“Anyone who objects to multi-culturalism is called a bigot; anyone who wants to curb immigration is called a racist; anyone who objects to the Islamisation of Britain is called an Islamophobe; anyone who wants to leave the EU and regain the power of national self-government is called a xenophobe; anyone, in short, who wants to retain Britain’s national identity rooted in the shared particulars of religion, law, history, traditions and culture and its powers as a self-governing nation finds themselves ostracised as a pariah….
“Working-class areas are particularly vulnerable to the BNP because they bear the full brunt of these policies. They are areas of very high immigration where the transformation of the ethnic, religious and cultural landscape has made indigenous inhabitants feel strangers in their own country…. The willed loss of control of this country’s borders, the blind eye to Islamisation, the refusal to allow the people to vote against the Lisbon treaty and the surrender of self-government to the EU – these are the things that have brought the BNP electoral success.”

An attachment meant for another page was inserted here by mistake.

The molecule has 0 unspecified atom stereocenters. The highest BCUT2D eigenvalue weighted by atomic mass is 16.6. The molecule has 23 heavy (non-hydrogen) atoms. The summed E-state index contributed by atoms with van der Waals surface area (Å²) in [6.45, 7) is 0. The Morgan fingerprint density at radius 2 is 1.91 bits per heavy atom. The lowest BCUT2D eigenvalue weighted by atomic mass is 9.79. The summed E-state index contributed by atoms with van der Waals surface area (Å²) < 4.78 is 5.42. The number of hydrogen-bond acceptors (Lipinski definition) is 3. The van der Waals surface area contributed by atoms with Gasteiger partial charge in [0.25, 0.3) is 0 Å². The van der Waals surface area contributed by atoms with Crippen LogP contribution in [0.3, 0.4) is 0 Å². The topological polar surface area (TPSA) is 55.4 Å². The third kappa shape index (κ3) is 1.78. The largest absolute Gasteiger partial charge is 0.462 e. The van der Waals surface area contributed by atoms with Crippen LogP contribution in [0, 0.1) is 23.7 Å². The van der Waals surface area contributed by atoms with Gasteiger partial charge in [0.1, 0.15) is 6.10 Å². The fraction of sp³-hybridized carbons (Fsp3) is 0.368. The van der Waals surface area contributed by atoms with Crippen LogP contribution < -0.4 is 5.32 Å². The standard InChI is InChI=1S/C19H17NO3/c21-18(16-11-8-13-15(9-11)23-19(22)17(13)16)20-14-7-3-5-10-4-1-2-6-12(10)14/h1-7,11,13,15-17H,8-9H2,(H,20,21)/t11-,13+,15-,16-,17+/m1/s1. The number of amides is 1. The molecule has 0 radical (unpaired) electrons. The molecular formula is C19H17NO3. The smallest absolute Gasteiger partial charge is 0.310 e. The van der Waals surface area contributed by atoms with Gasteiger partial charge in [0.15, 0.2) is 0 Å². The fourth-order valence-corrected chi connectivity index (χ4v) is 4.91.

Not that Mel is exactly an expert on the BNP, of course. According to her, “they will not allow black people or Jews to be members”, which rather overlooks the fact that the BNP actually have a councillor of Jewish origin – one Patricia Richardson, who has sat on Epping Forest District Council for the last five years.
And as we’ve pointed out in the past, Phillips omits to mention one important factor in the rise of the BNP – the legitimisation of their racist politics by bigoted right-wing commentators like herself whose anti-Muslim tirades are often barely distinguishable from the sort of thing you might read in a BNP propaganda leaflet.